You were supposed to spend the next few months performing the lead in one of Shakespeare’s greatest works, Richard III. Now the festival is on hold and you’re stuck at home. Talk about the summer of our discontent.
Ha! I hadn’t heard that one. Though it’s not like I’ve been talking to many people. As far as the festival is concerned, it’s more than on hold. My colleagues and I have had our contracts cancelled. We had 15 hugely ambitious shows planned, plus the debut of the $100-million Tom Patterson Theatre, where I was to be the first actor to perform.
That must be disappointing. And now you’re home in Stratford. How are you coping with the change?
When we first went into lockdown, I will confess to something like a state of shock. And then there was some denial. I’m still walking around the house running my lines. My wife, Donna—a director whose production of Chicago was going to be at Stratford this summer—was like, “Dream on, dude.” She’s had a good attitude. She’s treating this like the sabbatical she always wanted.
Shakespeare wrote some of his greatest plays during the plague. Does that make you feel inspired or inadequate?
That plague was only in the city, so actors took their shows on the road, and Shakespeare went back to his home in Stratford-upon-Avon. Apparently that’s when he wrote King Lear. I don’t think I’m quite achieving that level of productivity, but I want to keep my skills sharp. Before I’ve opened my eyes in the morning, I’m working my lines. My wife will look over and say, “You’re doing the soliloquy, aren’t you?”
Does it kill you that you might never get to deliver that soliloquy?
Actually, I played Richard III at Stratford 32 years ago. As for the work I put in, I love it. I’ve read three Richard III biographies, I’ve seen his autopsy report. And I’ve watched so many brilliant actors perform the role, especially Olivier. By the time I’m delivering the lines to an audience—fingers crossed—I’ll have said them probably 100,000 times.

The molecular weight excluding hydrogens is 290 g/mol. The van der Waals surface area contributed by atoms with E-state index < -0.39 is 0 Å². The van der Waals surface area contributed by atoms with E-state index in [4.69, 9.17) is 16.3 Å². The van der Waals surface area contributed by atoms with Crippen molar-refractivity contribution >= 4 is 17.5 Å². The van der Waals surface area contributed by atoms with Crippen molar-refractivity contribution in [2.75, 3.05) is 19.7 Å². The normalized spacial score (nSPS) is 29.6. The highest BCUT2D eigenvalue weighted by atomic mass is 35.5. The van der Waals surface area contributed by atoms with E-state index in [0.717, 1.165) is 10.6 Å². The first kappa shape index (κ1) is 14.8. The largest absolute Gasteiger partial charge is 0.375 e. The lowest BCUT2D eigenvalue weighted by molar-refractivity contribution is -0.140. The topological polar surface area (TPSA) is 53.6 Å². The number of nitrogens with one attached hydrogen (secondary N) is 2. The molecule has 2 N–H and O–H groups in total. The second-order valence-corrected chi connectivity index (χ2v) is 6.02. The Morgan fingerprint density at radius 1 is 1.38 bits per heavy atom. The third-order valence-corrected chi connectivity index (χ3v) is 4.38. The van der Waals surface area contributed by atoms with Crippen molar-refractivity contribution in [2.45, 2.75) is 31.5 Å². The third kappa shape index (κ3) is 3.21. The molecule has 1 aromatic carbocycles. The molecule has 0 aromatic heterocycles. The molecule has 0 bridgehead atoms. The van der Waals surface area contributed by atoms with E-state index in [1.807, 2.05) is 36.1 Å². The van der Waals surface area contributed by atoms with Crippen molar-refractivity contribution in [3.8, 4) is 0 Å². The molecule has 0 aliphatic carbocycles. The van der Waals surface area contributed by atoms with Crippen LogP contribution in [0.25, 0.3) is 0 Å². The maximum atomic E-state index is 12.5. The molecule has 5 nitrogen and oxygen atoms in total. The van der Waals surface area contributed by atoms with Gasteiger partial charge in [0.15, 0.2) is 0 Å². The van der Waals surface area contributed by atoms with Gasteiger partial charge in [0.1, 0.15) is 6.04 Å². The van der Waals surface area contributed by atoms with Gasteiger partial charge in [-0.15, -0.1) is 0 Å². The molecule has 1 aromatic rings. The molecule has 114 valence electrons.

The festival has asked the government for $8 million in funding. Care to make a personal appeal to the feds?
The festival creates 3,000 jobs, drives $135 million in business and generates $65 million in taxes. And the majority of the festival is funded by ticket sales. The related businesses—the B&Bs, restaurants, dry cleaners—are so screwed it’s not even funny.
You joked recently that everyone in Stratford is either sad, depressed or drunk. Which are you?
All of the above? If I wrote a book right now, I would call it Boredom, Books and Booze.
And what are you drinking and reading right now?
When the sun shines, pink wine. Late in the day sees the invention of cocktails. I’m reading Rick Wilson’s Everything Trump Touches Dies and a great deal of Stephen Greenblatt. Richard III has a lot to say about leaders who shouldn’t be leaders, who achieve their goals but are incompetent, miserable humans.
When you look into the future, what does live theatre look like?
I know that social distancing isn’t going to work for us. If you put someone in every second or 14th seat, apart from the fact that you’d have to charge $2,000 a ticket, that’s just not the desired experience. Theatre, concerts, opera—these are communal, near-religious experiences, where we are taken out of ourselves to learn more about who we are. You can’t do that on Zoom.
What about the future of Hollywood?
I know there’s a lot of money involved, which means people are working hard on a solution. The second season of my series, The Umbrella Academy, was in post-production when the pandemic started, so we were lucky in that sense. I’m not sure how a third season would work, but I’m hopeful. The bills are piling up.
Have you considered any backup plans?
Well, I like to sharpen my kitchen knives in my spare time, so I’m thinking I might stand at the end of my driveway—you come by, I’ll sharpen your knives and deliver whatever Shakespeare soliloquy you want for five bucks. I’ll call it Sharpen and Shakes. It’s not a great plan, but at least I’ve got one.
This interview has been edited for length and clarity.